before the zoning was implemented. But in 72 the ordeal started
with a small wall and an enclosure in front of the barn/shop.
John King believed that he had complied with the regulations,
but after he completed the construction a zoning officer told
him the permit was not legal and he had to tear down the wall.
King dutifully agreed to do so.
In 1975 he received an order not to use his land behind the barn
for materials and storage. He spoke with a township supervisor
who disagreed with the order and told King he could use it. However,
another discontinue use notice arrived and again King began
to clean up the storage area. Seemingly ignoring the fact that
he was discontinuing use, the township took him to court and fined
Thus began years of legal actions by the township in which he
was bounced between township meetings, township supervisors, attorneys,
and zoning officials. The incessant legal battles slowly transformed
the Amishman from one who did not even believe in appearing in
court into a citizen determined to stand up for his rights. He
differed with the townships rulings against his property and
livelihood and due to his nature he ignored them and got on with
his work. For this, he was charged with a flagrant, callous,
and willful disregard for the authority of the court. The gray-haired
old gentleman was to be ordered imprisoned until he purged his
contempt by complying with the Orders of the Court. He complied
merely to get out of jail.
In 1976 the Pennsylvania Department of Environmental Resources
and OSHA stormed the tiny business. King believes the raid was
set up by the township. In Kings own words, They wanted to put
us out of business.
The dispute became so bitter that the township even alleged that King was not Amish. That occurred after he filed a discrimination civil rights action against them, in the Commonwealth Court of Pennsylvania. He contends, The Constitution and civil rights
laws have been ignored and bypassed by the Lancaster County Court
and East Lampeter Township officials and zoning boards because
of retaliation, grudges and hate. They lied and lied in court.
They singled us out because we are Amish. Because of our nonresistance
belief, they believed they could run us over.
These sound like the words of an embittered man, but the credibility
of Kings allegations against the Lampeter system was strengthened
because of remarkable recent events in Lancaster County that cast
enormous doubt on the honesty of those courts and law enforcement.
Lancaster County made a Faustian bargain. By trying to execute
an innocent woman, it lost its soul, wrote Federal Judge Stewart
In December 1997, Dalzell, an eloquent, erudite appointee of former
President George Bush, freed convicted murderer Lisa Lambert.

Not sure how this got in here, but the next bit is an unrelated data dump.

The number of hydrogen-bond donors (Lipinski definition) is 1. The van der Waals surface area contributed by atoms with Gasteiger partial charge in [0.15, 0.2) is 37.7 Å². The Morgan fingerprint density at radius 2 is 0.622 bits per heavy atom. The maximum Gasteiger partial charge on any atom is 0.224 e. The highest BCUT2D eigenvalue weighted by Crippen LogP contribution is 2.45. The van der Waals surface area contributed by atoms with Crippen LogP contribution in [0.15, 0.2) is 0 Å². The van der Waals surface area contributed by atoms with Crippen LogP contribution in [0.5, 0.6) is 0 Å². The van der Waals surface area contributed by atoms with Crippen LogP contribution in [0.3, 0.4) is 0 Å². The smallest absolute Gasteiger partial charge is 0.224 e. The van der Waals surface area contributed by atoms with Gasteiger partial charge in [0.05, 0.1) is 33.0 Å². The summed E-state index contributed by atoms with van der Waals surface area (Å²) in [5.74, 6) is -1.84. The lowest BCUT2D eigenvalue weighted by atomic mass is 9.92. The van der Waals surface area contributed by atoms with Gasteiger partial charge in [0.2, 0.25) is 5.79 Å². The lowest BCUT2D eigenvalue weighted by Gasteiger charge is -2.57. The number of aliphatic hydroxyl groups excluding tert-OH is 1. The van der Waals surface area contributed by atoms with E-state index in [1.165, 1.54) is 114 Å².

He stated that her trial had been extravagantly corrupted by
prosecutorial misconduct. Judge Dalzell said in his decision
that Ms. Lambert had been a victim, in 25 proven instances, where
prosecutors and the police had fabricated, hidden and destroyed
evidence, tampered with witnesses and offered perjured testimony.
The crucial evidence against Lambert, to which Judge Dalzell referred,
was produced by the chief detective of East Lampeter Township.
More stories casting doubt on the integrity of Lancaster officials
began to surface. In March of 1999, Daniel Groff, a member of
the Pennsylvania Farmers Union and junkyard owner publicly committed
suicide when zoning officials sent a contractor to haul his merchandise
away and a conflict ensued. His suicide occurred after a two-decade
battle against zoning officials in Lancaster County. He, too,
claimed harassment by zoning officials. Unbelievably, Groff had
been arrested, charged and convicted of arson in that county for
burning his own car on his property. Like King, Groff contended
that he was grandfathered because his business existed before
Other reports concerning a mentally challenged brother and sister
who committed suicide rather than be forced from their nonconforming
mobile home in Lancaster County are currently being investigated
by Pennsylvania property rights groups.
The decision by the King family to resist, to stand up for their
rights has taken a dreadful personal toll on the family. With
downcast eyes, John dispiritedly says that he has separated
from the church because members of the Old World Amish group thought
poorly of his actions. He still practices the Amish ways but
he and his family seem to be outside of the principal Amish community.
John King has been forbidden by court order to conduct business
on his property. Recently he and Sarah filed bankruptcy and he
has suffered several heart attacks and a nervous breakdown. Adding
to the troublesome burden the elderly gentleman carries, East
Lampeter Township has asked to be exempted from the bankruptcy,
leaving the Kings to face the possibility of losing all that they
None of us will feel the depth of hopelessness that John King
feels as he sees his world crumbling because of others who do
not share his view of constitutional rights and those who refuse
to stand up. Because of the silent, nonresistive nature of the
Amish community there is no way to measure the impact of forcing
the property of all to fit the mold of sheltered uniformity.
John King remains a man of powerful faith and rests the case with
his God. He thumbs through a worn Bible and reads from Ezekiel:
The prince must not take any of the inheritance of the people,
driving them off their property.
Authors Note: I was honored to visit with John King. While others
have made noise about standing for property rights, he has, with
no support from anyone, quietly stood his ground for almost 30
years. He is cut from the same peaceful but sturdy cloth of his
forefathers who would not renounce their faith in the face of
imprisonment or worse. When a man like John King loses his rights,
we all lose some of our freedom. He inspired me to break out the
good book and do a bit of reading on my own. To his gentle reading
from Ezekiel, I would add a stout one from Kings, Chapter XXI:19:
Thus saith the Lord, Hast thou killed, and also taken possession?
And thou shalt speak unto him, saying, Thus saith the Lord, In
the place where dogs licked the blood of Naboth shall dogs lick
thy blood, even thine.